24. My 2¢ Distracting? Yes. Uncomfortable? Yes. Tyrannical (for vulnerable dancers)? Oh yeah. Prurient? Potentially. Necessary? Why? In such a controversial area, with such a range of personal beliefs, I see little gain for ballet which requires movements I would find utterly incompatible with comfort in the vast majority of choreography. As so many have stated, nudity is not something we see every day, and casual nudity may be unwelcome to many--not necessarily a sign of prudishness. Also since when is modesty the same as prudishness? One more thought. This is all about art, artifice, and illusion. Part of the brilliance is that it's not cinema verité, a documentary, or faithfully (seamlessly?, objectively?, transparently?) revealing all with no discretion, human agency, or choice. This is an artistic effort to symbolize, and produce resonant representations. Including nudity, I think would make it more difficult to direct audience attention and reaction, like including a joker in the hand you are dealing... In the end, IMO I think a lot depends on how anxious one is to fill the seats. I think the audience that seeks and appreciates nudity is bigger than the audience for ballet. Maybe classical dance can become a destination for that group in the interests of the bottom line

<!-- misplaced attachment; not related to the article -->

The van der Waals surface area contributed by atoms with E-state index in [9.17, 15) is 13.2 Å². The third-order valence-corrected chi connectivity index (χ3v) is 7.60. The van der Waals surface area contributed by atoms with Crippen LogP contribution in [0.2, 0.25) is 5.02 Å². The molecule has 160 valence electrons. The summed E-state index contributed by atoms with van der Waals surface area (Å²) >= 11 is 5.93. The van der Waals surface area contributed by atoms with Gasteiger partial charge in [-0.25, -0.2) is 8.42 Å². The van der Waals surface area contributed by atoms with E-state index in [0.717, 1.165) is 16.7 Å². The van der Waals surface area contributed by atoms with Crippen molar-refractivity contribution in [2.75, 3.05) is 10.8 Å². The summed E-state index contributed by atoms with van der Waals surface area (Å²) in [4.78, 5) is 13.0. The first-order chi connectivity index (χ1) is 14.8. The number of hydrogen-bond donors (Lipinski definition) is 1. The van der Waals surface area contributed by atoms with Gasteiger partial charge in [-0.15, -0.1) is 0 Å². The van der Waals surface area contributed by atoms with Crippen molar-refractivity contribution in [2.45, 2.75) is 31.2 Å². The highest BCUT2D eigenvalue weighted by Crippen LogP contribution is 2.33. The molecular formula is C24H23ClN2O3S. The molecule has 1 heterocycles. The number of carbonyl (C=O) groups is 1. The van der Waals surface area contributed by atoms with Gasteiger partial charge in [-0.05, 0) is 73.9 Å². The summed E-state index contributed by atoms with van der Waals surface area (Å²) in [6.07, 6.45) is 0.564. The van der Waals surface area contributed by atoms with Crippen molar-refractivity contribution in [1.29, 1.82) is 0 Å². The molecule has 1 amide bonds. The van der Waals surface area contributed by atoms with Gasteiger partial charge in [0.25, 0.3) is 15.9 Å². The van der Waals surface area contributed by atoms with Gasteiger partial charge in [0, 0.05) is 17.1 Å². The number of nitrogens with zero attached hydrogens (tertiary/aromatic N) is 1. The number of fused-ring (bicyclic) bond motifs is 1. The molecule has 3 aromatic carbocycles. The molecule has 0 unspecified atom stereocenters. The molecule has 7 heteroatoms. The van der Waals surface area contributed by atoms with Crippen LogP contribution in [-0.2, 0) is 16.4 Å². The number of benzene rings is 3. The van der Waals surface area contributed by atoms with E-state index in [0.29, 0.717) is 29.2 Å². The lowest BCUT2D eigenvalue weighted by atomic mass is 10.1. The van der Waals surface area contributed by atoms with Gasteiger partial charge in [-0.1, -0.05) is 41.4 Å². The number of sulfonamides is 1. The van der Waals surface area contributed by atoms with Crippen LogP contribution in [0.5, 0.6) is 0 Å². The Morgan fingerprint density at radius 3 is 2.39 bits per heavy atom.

• Create New...